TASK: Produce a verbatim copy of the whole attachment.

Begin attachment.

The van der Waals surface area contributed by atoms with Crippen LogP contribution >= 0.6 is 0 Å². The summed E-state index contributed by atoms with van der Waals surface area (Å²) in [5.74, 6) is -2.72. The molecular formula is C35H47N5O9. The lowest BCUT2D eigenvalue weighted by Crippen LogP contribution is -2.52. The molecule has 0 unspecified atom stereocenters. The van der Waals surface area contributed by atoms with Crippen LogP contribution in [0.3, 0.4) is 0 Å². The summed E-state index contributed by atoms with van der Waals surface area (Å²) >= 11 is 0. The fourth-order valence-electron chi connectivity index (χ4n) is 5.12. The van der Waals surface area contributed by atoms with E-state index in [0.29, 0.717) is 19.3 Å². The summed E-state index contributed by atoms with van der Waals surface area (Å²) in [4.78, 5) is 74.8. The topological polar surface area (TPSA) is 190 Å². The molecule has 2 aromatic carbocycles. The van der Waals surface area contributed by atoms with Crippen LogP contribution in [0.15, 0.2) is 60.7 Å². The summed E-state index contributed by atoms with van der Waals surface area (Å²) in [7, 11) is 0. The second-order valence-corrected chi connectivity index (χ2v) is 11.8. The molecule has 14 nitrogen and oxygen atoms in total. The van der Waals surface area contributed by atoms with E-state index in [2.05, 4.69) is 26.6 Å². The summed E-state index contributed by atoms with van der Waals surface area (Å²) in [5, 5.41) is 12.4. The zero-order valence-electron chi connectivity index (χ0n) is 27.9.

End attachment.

The van der Waals surface area contributed by atoms with Crippen LogP contribution >= 0.6 is 0 Å². The summed E-state index contributed by atoms with van der Waals surface area (Å²) in [5.74, 6) is -2.72. The molecular formula is C35H47N5O9. The lowest BCUT2D eigenvalue weighted by Crippen LogP contribution is -2.52. The molecule has 0 unspecified atom stereocenters. The van der Waals surface area contributed by atoms with Crippen LogP contribution in [0.3, 0.4) is 0 Å². The summed E-state index contributed by atoms with van der Waals surface area (Å²) >= 11 is 0. The fourth-order valence-electron chi connectivity index (χ4n) is 5.12. The van der Waals surface area contributed by atoms with E-state index in [0.29, 0.717) is 19.3 Å². The summed E-state index contributed by atoms with van der Waals surface area (Å²) in [4.78, 5) is 74.8. The topological polar surface area (TPSA) is 190 Å². The molecule has 2 aromatic carbocycles. The van der Waals surface area contributed by atoms with Crippen LogP contribution in [0.15, 0.2) is 60.7 Å². The summed E-state index contributed by atoms with van der Waals surface area (Å²) in [7, 11) is 0. The second-order valence-corrected chi connectivity index (χ2v) is 11.8. The molecule has 14 nitrogen and oxygen atoms in total. The van der Waals surface area contributed by atoms with E-state index in [2.05, 4.69) is 26.6 Å². The summed E-state index contributed by atoms with van der Waals surface area (Å²) in [5, 5.41) is 12.4. The zero-order valence-electron chi connectivity index (χ0n) is 27.9.